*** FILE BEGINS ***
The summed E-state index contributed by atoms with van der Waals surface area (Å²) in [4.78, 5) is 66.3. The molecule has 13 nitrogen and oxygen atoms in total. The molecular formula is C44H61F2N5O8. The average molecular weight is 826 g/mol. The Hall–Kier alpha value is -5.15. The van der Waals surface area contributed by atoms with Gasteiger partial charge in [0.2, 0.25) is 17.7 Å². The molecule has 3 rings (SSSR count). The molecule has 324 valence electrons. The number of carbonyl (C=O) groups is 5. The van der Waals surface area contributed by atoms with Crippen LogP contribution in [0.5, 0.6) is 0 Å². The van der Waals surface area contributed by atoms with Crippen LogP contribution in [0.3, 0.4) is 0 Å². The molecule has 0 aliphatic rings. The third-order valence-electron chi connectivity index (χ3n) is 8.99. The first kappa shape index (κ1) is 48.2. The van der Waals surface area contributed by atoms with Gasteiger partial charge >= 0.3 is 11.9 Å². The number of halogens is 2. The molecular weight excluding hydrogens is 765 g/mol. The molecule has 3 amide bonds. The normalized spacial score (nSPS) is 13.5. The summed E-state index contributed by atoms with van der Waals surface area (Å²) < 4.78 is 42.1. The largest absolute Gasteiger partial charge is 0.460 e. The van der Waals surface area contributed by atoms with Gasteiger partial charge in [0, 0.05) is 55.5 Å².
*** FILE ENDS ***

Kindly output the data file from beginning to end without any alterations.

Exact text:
The summed E-state index contributed by atoms with van der Waals surface area (Å²) in [4.78, 5) is 66.3. The molecule has 13 nitrogen and oxygen atoms in total. The molecular formula is C44H61F2N5O8. The average molecular weight is 826 g/mol. The Hall–Kier alpha value is -5.15. The van der Waals surface area contributed by atoms with Gasteiger partial charge in [0.2, 0.25) is 17.7 Å². The molecule has 3 rings (SSSR count). The molecule has 324 valence electrons. The number of carbonyl (C=O) groups is 5. The van der Waals surface area contributed by atoms with Crippen LogP contribution in [0.5, 0.6) is 0 Å². The van der Waals surface area contributed by atoms with Crippen LogP contribution in [0.3, 0.4) is 0 Å². The molecule has 0 aliphatic rings. The third-order valence-electron chi connectivity index (χ3n) is 8.99. The first kappa shape index (κ1) is 48.2. The van der Waals surface area contributed by atoms with Gasteiger partial charge >= 0.3 is 11.9 Å². The number of halogens is 2. The molecular weight excluding hydrogens is 765 g/mol. The molecule has 3 amide bonds. The normalized spacial score (nSPS) is 13.5. The summed E-state index contributed by atoms with van der Waals surface area (Å²) < 4.78 is 42.1. The largest absolute Gasteiger partial charge is 0.460 e. The van der Waals surface area contributed by atoms with Gasteiger partial charge in [0, 0.05) is 55.5 Å².